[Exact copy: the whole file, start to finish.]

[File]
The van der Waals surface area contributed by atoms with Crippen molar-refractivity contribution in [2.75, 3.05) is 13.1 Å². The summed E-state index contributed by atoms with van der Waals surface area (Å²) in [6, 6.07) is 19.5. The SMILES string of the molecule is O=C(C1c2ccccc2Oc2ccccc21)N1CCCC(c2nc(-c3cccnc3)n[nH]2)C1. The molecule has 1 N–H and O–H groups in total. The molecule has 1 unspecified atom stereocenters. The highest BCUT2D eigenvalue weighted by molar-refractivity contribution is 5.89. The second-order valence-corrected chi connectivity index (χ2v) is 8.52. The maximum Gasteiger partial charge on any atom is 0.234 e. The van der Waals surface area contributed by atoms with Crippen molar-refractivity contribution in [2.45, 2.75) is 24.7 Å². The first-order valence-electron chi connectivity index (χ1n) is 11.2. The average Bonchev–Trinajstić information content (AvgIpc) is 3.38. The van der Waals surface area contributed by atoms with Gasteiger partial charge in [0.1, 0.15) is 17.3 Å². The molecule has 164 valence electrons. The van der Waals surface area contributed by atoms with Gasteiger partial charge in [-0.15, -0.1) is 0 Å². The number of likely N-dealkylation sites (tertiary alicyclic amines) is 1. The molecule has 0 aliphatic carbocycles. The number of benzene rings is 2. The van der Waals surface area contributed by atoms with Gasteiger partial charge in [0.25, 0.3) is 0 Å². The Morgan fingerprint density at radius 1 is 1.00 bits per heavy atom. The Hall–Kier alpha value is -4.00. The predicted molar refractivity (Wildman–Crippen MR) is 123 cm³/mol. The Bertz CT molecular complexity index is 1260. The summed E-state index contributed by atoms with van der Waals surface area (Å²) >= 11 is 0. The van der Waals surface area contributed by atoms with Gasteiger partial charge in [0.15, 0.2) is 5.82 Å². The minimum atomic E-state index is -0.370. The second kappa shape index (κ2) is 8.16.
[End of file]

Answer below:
The van der Waals surface area contributed by atoms with Crippen molar-refractivity contribution in [2.75, 3.05) is 13.1 Å². The summed E-state index contributed by atoms with van der Waals surface area (Å²) in [6, 6.07) is 19.5. The SMILES string of the molecule is O=C(C1c2ccccc2Oc2ccccc21)N1CCCC(c2nc(-c3cccnc3)n[nH]2)C1. The molecule has 1 N–H and O–H groups in total. The molecule has 1 unspecified atom stereocenters. The highest BCUT2D eigenvalue weighted by molar-refractivity contribution is 5.89. The second-order valence-corrected chi connectivity index (χ2v) is 8.52. The maximum Gasteiger partial charge on any atom is 0.234 e. The van der Waals surface area contributed by atoms with Crippen molar-refractivity contribution in [2.45, 2.75) is 24.7 Å². The first-order valence-electron chi connectivity index (χ1n) is 11.2. The average Bonchev–Trinajstić information content (AvgIpc) is 3.38. The van der Waals surface area contributed by atoms with Gasteiger partial charge in [0.1, 0.15) is 17.3 Å². The molecule has 164 valence electrons. The van der Waals surface area contributed by atoms with Gasteiger partial charge in [-0.15, -0.1) is 0 Å². The number of likely N-dealkylation sites (tertiary alicyclic amines) is 1. The molecule has 0 aliphatic carbocycles. The number of benzene rings is 2. The van der Waals surface area contributed by atoms with Gasteiger partial charge in [0.25, 0.3) is 0 Å². The Morgan fingerprint density at radius 1 is 1.00 bits per heavy atom. The Hall–Kier alpha value is -4.00. The predicted molar refractivity (Wildman–Crippen MR) is 123 cm³/mol. The Bertz CT molecular complexity index is 1260. The summed E-state index contributed by atoms with van der Waals surface area (Å²) >= 11 is 0. The van der Waals surface area contributed by atoms with Gasteiger partial charge in [0.15, 0.2) is 5.82 Å². The minimum atomic E-state index is -0.370. The second kappa shape index (κ2) is 8.16.